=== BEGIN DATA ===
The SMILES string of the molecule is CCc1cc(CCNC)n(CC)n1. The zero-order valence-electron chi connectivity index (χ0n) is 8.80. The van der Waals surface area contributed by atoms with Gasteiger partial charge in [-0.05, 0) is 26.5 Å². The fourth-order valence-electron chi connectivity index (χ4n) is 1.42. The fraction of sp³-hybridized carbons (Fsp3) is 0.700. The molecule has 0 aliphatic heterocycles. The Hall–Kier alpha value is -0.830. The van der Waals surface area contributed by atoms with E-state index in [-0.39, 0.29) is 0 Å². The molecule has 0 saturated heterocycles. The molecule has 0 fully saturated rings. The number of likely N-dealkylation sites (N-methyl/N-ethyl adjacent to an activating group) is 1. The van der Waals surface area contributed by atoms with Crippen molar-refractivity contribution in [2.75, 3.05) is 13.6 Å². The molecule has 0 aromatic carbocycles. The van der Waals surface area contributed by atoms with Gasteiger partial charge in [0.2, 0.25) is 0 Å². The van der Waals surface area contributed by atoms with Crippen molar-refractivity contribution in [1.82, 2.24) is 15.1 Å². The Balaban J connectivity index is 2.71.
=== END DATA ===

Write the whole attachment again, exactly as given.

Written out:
The SMILES string of the molecule is CCc1cc(CCNC)n(CC)n1. The zero-order valence-electron chi connectivity index (χ0n) is 8.80. The van der Waals surface area contributed by atoms with Gasteiger partial charge in [-0.05, 0) is 26.5 Å². The fourth-order valence-electron chi connectivity index (χ4n) is 1.42. The fraction of sp³-hybridized carbons (Fsp3) is 0.700. The molecule has 0 aliphatic heterocycles. The Hall–Kier alpha value is -0.830. The van der Waals surface area contributed by atoms with E-state index in [-0.39, 0.29) is 0 Å². The molecule has 0 saturated heterocycles. The molecule has 0 fully saturated rings. The number of likely N-dealkylation sites (N-methyl/N-ethyl adjacent to an activating group) is 1. The van der Waals surface area contributed by atoms with Crippen molar-refractivity contribution in [2.75, 3.05) is 13.6 Å². The molecule has 0 aromatic carbocycles. The van der Waals surface area contributed by atoms with Gasteiger partial charge in [0.2, 0.25) is 0 Å². The van der Waals surface area contributed by atoms with Crippen molar-refractivity contribution in [1.82, 2.24) is 15.1 Å². The Balaban J connectivity index is 2.71.